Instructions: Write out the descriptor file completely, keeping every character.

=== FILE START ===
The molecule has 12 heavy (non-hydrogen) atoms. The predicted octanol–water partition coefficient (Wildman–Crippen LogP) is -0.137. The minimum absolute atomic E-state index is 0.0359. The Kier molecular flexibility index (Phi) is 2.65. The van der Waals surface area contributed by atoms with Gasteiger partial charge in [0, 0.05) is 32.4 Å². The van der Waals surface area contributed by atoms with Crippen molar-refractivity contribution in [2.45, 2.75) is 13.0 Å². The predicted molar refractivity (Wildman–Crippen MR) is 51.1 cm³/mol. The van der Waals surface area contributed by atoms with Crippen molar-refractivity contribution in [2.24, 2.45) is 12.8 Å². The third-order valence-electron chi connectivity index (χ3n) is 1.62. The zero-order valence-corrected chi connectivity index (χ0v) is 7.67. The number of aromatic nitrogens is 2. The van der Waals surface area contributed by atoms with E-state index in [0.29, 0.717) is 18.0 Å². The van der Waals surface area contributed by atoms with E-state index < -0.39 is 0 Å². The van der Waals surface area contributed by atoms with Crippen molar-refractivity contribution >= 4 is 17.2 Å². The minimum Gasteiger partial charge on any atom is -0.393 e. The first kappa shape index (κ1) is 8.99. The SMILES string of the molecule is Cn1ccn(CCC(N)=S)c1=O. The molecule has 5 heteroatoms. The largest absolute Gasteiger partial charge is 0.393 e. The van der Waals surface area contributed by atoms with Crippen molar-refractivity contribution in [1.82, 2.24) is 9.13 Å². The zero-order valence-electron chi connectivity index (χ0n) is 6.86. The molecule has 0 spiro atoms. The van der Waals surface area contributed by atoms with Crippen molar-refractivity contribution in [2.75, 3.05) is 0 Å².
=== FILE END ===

The molecule has 12 heavy (non-hydrogen) atoms. The predicted octanol–water partition coefficient (Wildman–Crippen LogP) is -0.137. The minimum absolute atomic E-state index is 0.0359. The Kier molecular flexibility index (Phi) is 2.65. The van der Waals surface area contributed by atoms with Gasteiger partial charge in [0, 0.05) is 32.4 Å². The van der Waals surface area contributed by atoms with Crippen molar-refractivity contribution in [2.45, 2.75) is 13.0 Å². The predicted molar refractivity (Wildman–Crippen MR) is 51.1 cm³/mol. The van der Waals surface area contributed by atoms with Crippen molar-refractivity contribution in [2.24, 2.45) is 12.8 Å². The third-order valence-electron chi connectivity index (χ3n) is 1.62. The zero-order valence-corrected chi connectivity index (χ0v) is 7.67. The number of aromatic nitrogens is 2. The van der Waals surface area contributed by atoms with E-state index in [0.29, 0.717) is 18.0 Å². The van der Waals surface area contributed by atoms with E-state index < -0.39 is 0 Å². The van der Waals surface area contributed by atoms with Crippen molar-refractivity contribution >= 4 is 17.2 Å². The minimum Gasteiger partial charge on any atom is -0.393 e. The first kappa shape index (κ1) is 8.99. The SMILES string of the molecule is Cn1ccn(CCC(N)=S)c1=O. The molecule has 5 heteroatoms. The largest absolute Gasteiger partial charge is 0.393 e. The van der Waals surface area contributed by atoms with Crippen molar-refractivity contribution in [1.82, 2.24) is 9.13 Å². The zero-order valence-electron chi connectivity index (χ0n) is 6.86. The molecule has 0 spiro atoms. The van der Waals surface area contributed by atoms with Crippen molar-refractivity contribution in [2.75, 3.05) is 0 Å².